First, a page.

The Latest in the Redistricting Battle

Monday, February 04, 2013

Detail of the proposed NYC City Council districts from December 2012 (NYC Districting Commission)

Since the most recent City Council redistricting proposal, negotiations have been taking place to further adjust the balance of power among New York City communities. In advance of Wednesday's public hearing, several experts weigh in on NYC's changing demographics and how redistricting will affect city council elections.

→ Hearing: This Wednesday, February 6th | New York Law School 6pm | More Information

Current Proposal (UPDATE: Latest proposal from 2/5/13)

 More Resources: Redistricting Commission Home | Current Proposal Maps | More Maps (PDFs)


Explore the Changing District Maps

 Map via Center for Urban Research at the Graduate Center/CUNY

The map below overlays current and proposed districts (we've centered it on WNYC's address in Hudson Square but you can explore your neighborhood too). Shift the slider to see how districts would change. Visit the CUNY mapping center for more ways to explore the data. Note that new maps will be issues this week, with slight changes expected.

Comments [10]

Jess from El Barrio

District 8 map needs to be changed and Quinn is responsible for that.

Feb. 04 2013 01:55 PM
Mich from Jackson Heights, Queens

How does redistricting affect school zones? We have been trying to changing the school district our block is zoned to for several years, but politicians don't seem to care. Our Jackson Heights block is arbitrarily zoned for a school a town over - Elmhurst- whereas the rest of Jackson Heights gets to keep their kids educated in Jackson Heights. From what we hear, redistricting is up for change in 2014, and no politician (despite letters, petitions, meeting in person) has stepped up to help.

Feb. 04 2013 11:50 AM
jgarbuz from Queens

That's what redistricting is all about. It's ethnic struggle under the rubric of democracy. It's how ethnic groups try to retain control over turfs. It's democratic gang warfare. But still preferable to actual warfare as we see in the sectarian struggles in the Middle East and Africa.

Feb. 04 2013 11:39 AM

Maybe there should be MORE districts to increase diverse representation

Feb. 04 2013 11:37 AM
Bob from Brooklyn

Jesus, what's the matter with Bayside? Racists.

Feb. 04 2013 11:36 AM
Ian from brooklyn ny

Who is going to run for Councilman Barrons seat in ENY since his seat has been up last year?
Jumaane Williams is great for Flatbush and look out for Ede Fox in Letisha James old district since she is running for Public Advocate

Feb. 04 2013 11:35 AM
Bob from Brooklyn

I'm still waiting to elect the candidate of my choice. It's never happened in any election I have voted. Ho-hum.

Feb. 04 2013 11:33 AM
Gerry McCleave from Bronx

Where is the northern Bronx on the map? My map only goes as far as Astoria, Queens.

Feb. 04 2013 10:06 AM
Cheryl Pahaham from Inwood

New York City's process is flawed and began much too late for any meaningful public input. All Census data were available in 2010 and the process should have begun then, with a public education campaign. Because this did not happen, what we are faced with in northern Manhattan is cronyism, where incumbents make deals to protect their interests and reward their allies. Even the so-called Unity Plan is not immune from this taint. One of the demographers working to develop the map proposed by the Unity Coalition told me that he consulted with Ydanis Rodriguez, Mark Levine and "other leaders" about the plan. No community members were consulted, no public meetings were held, and no kind of public education effort took place before our northern Manhattan leaders came to agreement on how to redraw uptown districts. (I should also note that no Council or ED level data were available to the general public such as from the NYC Department of Planning website.) All of this, of course, took place before the NYC Districting Commission had its first public hearing.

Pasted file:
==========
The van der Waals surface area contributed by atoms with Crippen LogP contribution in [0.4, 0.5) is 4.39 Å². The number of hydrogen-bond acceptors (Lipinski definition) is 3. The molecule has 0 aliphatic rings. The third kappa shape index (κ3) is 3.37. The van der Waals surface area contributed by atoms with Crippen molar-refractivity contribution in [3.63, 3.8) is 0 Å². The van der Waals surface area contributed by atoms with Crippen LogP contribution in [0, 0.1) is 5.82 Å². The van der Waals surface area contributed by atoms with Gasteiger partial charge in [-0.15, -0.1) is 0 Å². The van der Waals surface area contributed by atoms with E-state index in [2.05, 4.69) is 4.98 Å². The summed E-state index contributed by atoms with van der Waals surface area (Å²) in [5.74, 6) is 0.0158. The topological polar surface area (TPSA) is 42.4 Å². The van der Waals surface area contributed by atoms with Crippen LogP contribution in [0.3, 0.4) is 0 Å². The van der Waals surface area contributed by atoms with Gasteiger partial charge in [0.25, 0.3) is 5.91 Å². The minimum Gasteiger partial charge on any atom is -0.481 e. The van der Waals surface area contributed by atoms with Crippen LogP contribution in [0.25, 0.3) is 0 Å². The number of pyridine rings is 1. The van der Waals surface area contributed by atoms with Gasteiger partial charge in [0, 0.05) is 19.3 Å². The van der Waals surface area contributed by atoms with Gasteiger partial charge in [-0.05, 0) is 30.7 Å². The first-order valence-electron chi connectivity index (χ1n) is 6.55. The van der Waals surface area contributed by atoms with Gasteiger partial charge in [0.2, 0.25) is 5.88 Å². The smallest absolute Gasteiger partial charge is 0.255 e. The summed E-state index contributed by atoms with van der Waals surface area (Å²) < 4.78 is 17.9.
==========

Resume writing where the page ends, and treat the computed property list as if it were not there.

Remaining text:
I believe that all of the plans proposed for Manhattan and specifically for Districts 7 and 10 violate the Voting Rights Act because they will reduce minority representation from Manhattan. And while I think the Unity Coalition did a great job in the congressional redistricting, the coalition produced a rather biased and unfair result in the Council redistricting for District 7. The NYC Districting Commission has failed to respond to comments from the community regarding District 7 and instead has acknowledged and reflected concerns of Inez Dickens and Ydanis Rodriguez in its redrawing of Districts 10 and 7. New York City's process is as prone to manipulation as New York State's. I hope the Justice Department steps in.

Feb. 04 2013 09:18 AM
Bob from Brooklyn

I can't wait to hear this conversation. All I know is my city councilor, Sara Gonzalez, does not respond to emails.

Feb. 04 2013 09:03 AM

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